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4. When these restraints are all removed, men are uniformly far more wicked than if they had not been imposed. All will admit this. It is therefore manifest, that these circumstances operate powerfully in restraining men from a career of sin and ruin. Even in the Church itself, there are vast multitudes who become apostates, because their apparent goodness was made up by such restraints they had really no concern for the glory of God, and were not religious because they loved religion. Beware, then, lest you be left to fall away from your supposed faith, and hurry on to destruction. Not only should professors fear, but the impenitent also should fear and tremble; because God holds them as accountable beings, completely in his power; and in kindness, for a time, lets down ten thousand restraints upon them. God now controls the madness of his enemies. He puts his hook in their nose, and his bridle in their lips; binds them with his restraints, and holds them, perhaps, in apparent subjection. In this the character of hypocrites and unbelievers is distinguished from the truly religious. Their wickedness is merely suppressed, not subdued: their amiable appearances are produced by restraining providence, not by converting grace. The heart of the real Christian is not suppressed, but radically changed. The grace of God has transformed the tiger into a lamb, and the wolf into a kid. The Christian abandons sin because he hates it, and follows after holiness because he loves it. This constitutes the beauty of the Christian character, and this the distinguishing glory of heaven. There will be there no restraint but love. The whole population will love to do right; and impelled by love alone, will employ, in doing right, their energies for ever. On the other hand, as the character of the wicked is here varied and modified by restraints, God will only need to take off those moral ligatures, and substitute the everlasting chains of darkness, to surround them with the horrors of hell. The exceeding baseness of the wicked appears in this— that all these powerful restraints are required to hold them fast in mercy, and prevent them from doing worse; and the horror of hell in this—that all its population will love to do wrong, and in wrath be let loose to do it, so far as they can amidst fetters which will hold fast only to gall, and chains which will confine only to burn. How amazing, in view of all these considerations, is the operation of these providential circumstances in restraining the career of the wicked! We are thus prepared to consider the remaining position, viz.:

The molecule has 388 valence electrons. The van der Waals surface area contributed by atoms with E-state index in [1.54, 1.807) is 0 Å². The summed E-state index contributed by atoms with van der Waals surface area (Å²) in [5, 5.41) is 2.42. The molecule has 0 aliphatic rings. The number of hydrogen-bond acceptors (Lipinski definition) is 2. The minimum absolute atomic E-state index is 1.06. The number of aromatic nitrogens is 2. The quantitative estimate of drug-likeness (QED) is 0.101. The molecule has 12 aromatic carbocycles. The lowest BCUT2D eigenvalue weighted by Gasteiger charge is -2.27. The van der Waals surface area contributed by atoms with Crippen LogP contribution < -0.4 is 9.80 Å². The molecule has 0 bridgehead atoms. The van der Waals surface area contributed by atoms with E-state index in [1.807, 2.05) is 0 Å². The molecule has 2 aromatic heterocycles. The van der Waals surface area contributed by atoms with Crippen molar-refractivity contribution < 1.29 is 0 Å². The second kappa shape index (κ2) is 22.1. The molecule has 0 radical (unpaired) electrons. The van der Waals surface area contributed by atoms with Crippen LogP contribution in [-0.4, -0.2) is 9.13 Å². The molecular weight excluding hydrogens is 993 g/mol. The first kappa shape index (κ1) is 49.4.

III. That every sinner does make the attempt, and succeeds as far as God will let him, to sunder these ligatures that would hold him fast to reason, hope, and heaven.

One would think that a sinner would not wish to have these kindly ligatures sundered. Where may he wander, or rather where may he not wander, and against what rock may he not dash, and into what bottomless vortex may he not plunge with all his interests, and perish with his all, when he shall have thrown off the fastenings that hold him to the throne of the Eternal? While we go the ground over, and see how he raves, and rages, and flounces like a bull in the net, and would break loose from God, if he might, whatever be the probable result upon himself, and his hopes, and his family, and his character, and whatever the relationship he must sunder, we are amazed at every step of the experiment, and we are amazed at the result, and at the blindness of the immortal being that is in a measure let loose to try his skill in the awful experiment, till God gives him up to hardness of heart and blindness of mind, and leaves him a prey to himself, and he is destroyed in his own waywardness. Let us, then, trace his steps, and see his ravings: